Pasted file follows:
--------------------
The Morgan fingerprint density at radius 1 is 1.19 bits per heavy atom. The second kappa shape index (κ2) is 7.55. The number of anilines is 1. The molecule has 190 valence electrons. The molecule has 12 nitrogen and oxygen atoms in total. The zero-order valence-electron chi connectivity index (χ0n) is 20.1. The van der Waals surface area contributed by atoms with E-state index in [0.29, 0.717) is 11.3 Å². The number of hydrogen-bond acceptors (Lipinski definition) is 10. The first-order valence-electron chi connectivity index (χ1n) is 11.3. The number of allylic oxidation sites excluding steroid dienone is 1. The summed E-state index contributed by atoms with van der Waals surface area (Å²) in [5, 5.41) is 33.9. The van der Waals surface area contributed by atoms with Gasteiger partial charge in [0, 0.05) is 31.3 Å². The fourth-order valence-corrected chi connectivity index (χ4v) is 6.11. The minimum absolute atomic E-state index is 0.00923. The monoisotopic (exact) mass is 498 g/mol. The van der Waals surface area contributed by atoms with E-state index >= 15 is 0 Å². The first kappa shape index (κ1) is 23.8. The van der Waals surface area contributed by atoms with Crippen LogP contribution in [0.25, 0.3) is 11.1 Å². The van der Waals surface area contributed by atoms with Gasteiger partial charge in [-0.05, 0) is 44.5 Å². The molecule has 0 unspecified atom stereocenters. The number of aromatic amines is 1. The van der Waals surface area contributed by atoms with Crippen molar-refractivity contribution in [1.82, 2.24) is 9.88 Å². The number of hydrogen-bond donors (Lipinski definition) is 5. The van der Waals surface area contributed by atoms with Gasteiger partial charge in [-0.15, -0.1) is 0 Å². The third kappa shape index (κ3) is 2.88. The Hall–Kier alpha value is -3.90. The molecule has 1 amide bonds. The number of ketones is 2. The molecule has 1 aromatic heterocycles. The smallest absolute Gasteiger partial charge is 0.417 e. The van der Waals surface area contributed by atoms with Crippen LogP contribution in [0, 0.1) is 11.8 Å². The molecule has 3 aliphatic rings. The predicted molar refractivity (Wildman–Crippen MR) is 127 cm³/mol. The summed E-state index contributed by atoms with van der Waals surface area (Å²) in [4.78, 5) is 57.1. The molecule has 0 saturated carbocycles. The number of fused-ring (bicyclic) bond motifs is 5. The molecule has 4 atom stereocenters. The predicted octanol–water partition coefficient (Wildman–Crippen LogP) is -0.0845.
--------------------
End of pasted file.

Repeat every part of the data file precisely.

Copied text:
The Morgan fingerprint density at radius 1 is 1.19 bits per heavy atom. The second kappa shape index (κ2) is 7.55. The number of anilines is 1. The molecule has 190 valence electrons. The molecule has 12 nitrogen and oxygen atoms in total. The zero-order valence-electron chi connectivity index (χ0n) is 20.1. The van der Waals surface area contributed by atoms with E-state index in [0.29, 0.717) is 11.3 Å². The number of hydrogen-bond acceptors (Lipinski definition) is 10. The first-order valence-electron chi connectivity index (χ1n) is 11.3. The number of allylic oxidation sites excluding steroid dienone is 1. The summed E-state index contributed by atoms with van der Waals surface area (Å²) in [5, 5.41) is 33.9. The van der Waals surface area contributed by atoms with Gasteiger partial charge in [0, 0.05) is 31.3 Å². The fourth-order valence-corrected chi connectivity index (χ4v) is 6.11. The minimum absolute atomic E-state index is 0.00923. The monoisotopic (exact) mass is 498 g/mol. The van der Waals surface area contributed by atoms with E-state index >= 15 is 0 Å². The first kappa shape index (κ1) is 23.8. The van der Waals surface area contributed by atoms with Crippen LogP contribution in [0.25, 0.3) is 11.1 Å². The van der Waals surface area contributed by atoms with Gasteiger partial charge in [-0.05, 0) is 44.5 Å². The molecule has 0 unspecified atom stereocenters. The number of aromatic amines is 1. The van der Waals surface area contributed by atoms with Crippen molar-refractivity contribution in [1.82, 2.24) is 9.88 Å². The number of hydrogen-bond donors (Lipinski definition) is 5. The van der Waals surface area contributed by atoms with Gasteiger partial charge in [-0.15, -0.1) is 0 Å². The third kappa shape index (κ3) is 2.88. The Hall–Kier alpha value is -3.90. The molecule has 1 amide bonds. The number of ketones is 2. The molecule has 1 aromatic heterocycles. The smallest absolute Gasteiger partial charge is 0.417 e. The van der Waals surface area contributed by atoms with Crippen LogP contribution in [0, 0.1) is 11.8 Å². The molecule has 3 aliphatic rings. The predicted molar refractivity (Wildman–Crippen MR) is 127 cm³/mol. The summed E-state index contributed by atoms with van der Waals surface area (Å²) in [4.78, 5) is 57.1. The molecule has 0 saturated carbocycles. The number of fused-ring (bicyclic) bond motifs is 5. The molecule has 4 atom stereocenters. The predicted octanol–water partition coefficient (Wildman–Crippen LogP) is -0.0845.